The Safety Net

Fire Prevention Actions


October is Fire Safety Month and the week of October 6 –12, 2002 is Fire Prevention Week. Many regional center staff routinely visit sites where consumers live and work. You may see things in these settings that could be dangerous but that could be easily corrected, thereby averting a catastrophe. Licensed homes are inspected but a lot can change since the time of the inspection. Private homes and supported living situations may have some dangers, too.

This month is a good time to list some reminders of things to look for regardless of where you are, even in your own home!

Smoke detectors save more lives than any other preventative measure in the case of fire. Be sure they are working and remind consumers and families to change batteries when they change their clocks, twice a year. There should be one smoke detector on each floor of the home and, preferably, one in each bedroom.

Every consumer should have a bedroom with two ways to exit. This is usually a door and a window, but it might be a room with two doors that lead to two different areas of the home. On the second floor, a safety ladder may be installed under a window to be used in the event of emergency escape. Consumers who need assistance with mobility should be nearest to the exits, unless they choose otherwise and then good escape plans need to be in place.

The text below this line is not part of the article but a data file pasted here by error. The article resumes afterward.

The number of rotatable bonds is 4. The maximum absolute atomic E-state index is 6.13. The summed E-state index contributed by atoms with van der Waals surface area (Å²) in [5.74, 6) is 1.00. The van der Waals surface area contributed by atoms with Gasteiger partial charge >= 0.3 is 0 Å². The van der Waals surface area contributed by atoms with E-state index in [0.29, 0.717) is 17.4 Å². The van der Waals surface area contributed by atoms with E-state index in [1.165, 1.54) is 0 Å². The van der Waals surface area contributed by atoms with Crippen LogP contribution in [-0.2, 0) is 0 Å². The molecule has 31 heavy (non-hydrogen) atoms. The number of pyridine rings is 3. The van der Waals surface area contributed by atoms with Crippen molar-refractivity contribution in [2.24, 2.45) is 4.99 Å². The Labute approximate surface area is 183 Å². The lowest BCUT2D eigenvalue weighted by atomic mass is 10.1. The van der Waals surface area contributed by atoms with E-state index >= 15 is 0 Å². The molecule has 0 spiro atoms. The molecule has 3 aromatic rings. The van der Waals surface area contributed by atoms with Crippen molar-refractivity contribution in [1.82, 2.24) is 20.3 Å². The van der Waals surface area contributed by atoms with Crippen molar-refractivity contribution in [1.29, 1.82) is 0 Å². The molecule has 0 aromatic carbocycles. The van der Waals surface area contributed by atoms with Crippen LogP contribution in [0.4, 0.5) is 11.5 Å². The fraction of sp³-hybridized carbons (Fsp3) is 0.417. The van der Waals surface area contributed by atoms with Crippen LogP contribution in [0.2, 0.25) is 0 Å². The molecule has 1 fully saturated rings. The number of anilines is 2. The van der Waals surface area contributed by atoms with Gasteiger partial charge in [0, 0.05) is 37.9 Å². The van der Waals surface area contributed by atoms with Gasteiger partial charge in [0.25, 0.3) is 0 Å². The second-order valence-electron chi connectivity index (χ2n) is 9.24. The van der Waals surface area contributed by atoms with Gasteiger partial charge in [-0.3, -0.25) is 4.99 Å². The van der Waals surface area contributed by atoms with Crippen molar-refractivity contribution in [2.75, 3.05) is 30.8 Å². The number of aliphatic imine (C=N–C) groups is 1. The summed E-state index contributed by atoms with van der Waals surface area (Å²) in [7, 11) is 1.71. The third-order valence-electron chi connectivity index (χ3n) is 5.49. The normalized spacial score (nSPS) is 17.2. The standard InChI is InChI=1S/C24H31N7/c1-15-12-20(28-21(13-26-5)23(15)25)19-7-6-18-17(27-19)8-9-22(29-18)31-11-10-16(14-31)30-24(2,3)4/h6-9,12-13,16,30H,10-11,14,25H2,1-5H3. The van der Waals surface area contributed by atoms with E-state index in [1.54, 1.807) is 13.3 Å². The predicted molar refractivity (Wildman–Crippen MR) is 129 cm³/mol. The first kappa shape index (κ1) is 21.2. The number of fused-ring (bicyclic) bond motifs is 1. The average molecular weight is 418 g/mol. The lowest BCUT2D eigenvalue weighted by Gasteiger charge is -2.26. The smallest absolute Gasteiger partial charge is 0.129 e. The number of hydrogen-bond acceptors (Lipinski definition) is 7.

Ask to see the fire evacuation plan and fire drill documentation when in a licensed home but this an excellent idea for any home and especially if people who live there have special needs for assistance with evacuation. Note the last time a fire extinguisher was inspected by looking at the tag attached. Ask consumers what they are supposed to do in the event of a fire. There is no better way to ensure that the information, planning and practice are in place.
Notice if there are overloaded outlets in the home. If too many plugs get put into a socket there could be a real fire danger, particularly in older homes.

Note the location of telephones. Are they in places easily accessible in the event of a fire? Most fires start in the kitchen. If the phone is by the back door, the stove in the middle of the house and the living room beyond, then the phone would not be in a good place for access in case of fire. Frequently used items should not be stored above the stove. Reaching across a hot stove can cause burns. Note whether consumers or staff who cook are wearing appropriate clothing. Loose sleeves such as on a robe, have led to many severe burns. Cooking is the leading cause of residential fires.

Where temperatures are generally mild and then there is a cold period, it is not uncommon for temporary heaters to be used. These heaters are the third leading causes of household fires. They should be inspected and be in good condition. Newer ones have safety shut-offs if they are accidentally tipped over. Note where the heater is placed and if there is room to pass without tripping over it.

Are halls crowed with things that would make it difficult to get out if it was dark and smoky? Encourage clean up and alternate storage for things like bicycles and laundry baskets.

The leading cause of fatal fires is smoking. It is also the second leading cause of non-fatal residential fires. Ask consumers what their smoking practices are? Does it sound safe? How are ashes disposed?

October is a good time to assist other to become more aware of fire dangers and good preventative practices!

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